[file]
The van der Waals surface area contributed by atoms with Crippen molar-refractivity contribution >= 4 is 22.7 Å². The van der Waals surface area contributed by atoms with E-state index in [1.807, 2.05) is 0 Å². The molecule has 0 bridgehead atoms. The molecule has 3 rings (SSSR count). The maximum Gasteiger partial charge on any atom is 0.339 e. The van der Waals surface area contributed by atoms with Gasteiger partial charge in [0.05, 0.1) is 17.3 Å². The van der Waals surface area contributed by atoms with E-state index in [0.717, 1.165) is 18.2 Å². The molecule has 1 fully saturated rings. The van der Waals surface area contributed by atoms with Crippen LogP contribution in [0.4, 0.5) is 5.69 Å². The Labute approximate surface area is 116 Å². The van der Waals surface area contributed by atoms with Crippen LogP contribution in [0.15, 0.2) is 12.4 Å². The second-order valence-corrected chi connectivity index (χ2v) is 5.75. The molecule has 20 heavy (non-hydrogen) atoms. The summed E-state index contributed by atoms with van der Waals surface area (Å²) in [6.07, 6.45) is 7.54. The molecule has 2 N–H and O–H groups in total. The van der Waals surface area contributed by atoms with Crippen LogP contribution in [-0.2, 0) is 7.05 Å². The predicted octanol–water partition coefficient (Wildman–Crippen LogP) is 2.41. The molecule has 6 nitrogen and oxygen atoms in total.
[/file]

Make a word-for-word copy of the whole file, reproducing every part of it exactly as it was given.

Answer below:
The van der Waals surface area contributed by atoms with Crippen molar-refractivity contribution >= 4 is 22.7 Å². The van der Waals surface area contributed by atoms with E-state index in [1.807, 2.05) is 0 Å². The molecule has 0 bridgehead atoms. The molecule has 3 rings (SSSR count). The maximum Gasteiger partial charge on any atom is 0.339 e. The van der Waals surface area contributed by atoms with Gasteiger partial charge in [0.05, 0.1) is 17.3 Å². The van der Waals surface area contributed by atoms with E-state index in [0.717, 1.165) is 18.2 Å². The molecule has 1 fully saturated rings. The van der Waals surface area contributed by atoms with Crippen LogP contribution in [0.4, 0.5) is 5.69 Å². The Labute approximate surface area is 116 Å². The van der Waals surface area contributed by atoms with Crippen LogP contribution in [0.15, 0.2) is 12.4 Å². The second-order valence-corrected chi connectivity index (χ2v) is 5.75. The molecule has 20 heavy (non-hydrogen) atoms. The summed E-state index contributed by atoms with van der Waals surface area (Å²) in [6.07, 6.45) is 7.54. The molecule has 2 N–H and O–H groups in total. The van der Waals surface area contributed by atoms with Crippen LogP contribution in [-0.2, 0) is 7.05 Å². The predicted octanol–water partition coefficient (Wildman–Crippen LogP) is 2.41. The molecule has 6 nitrogen and oxygen atoms in total.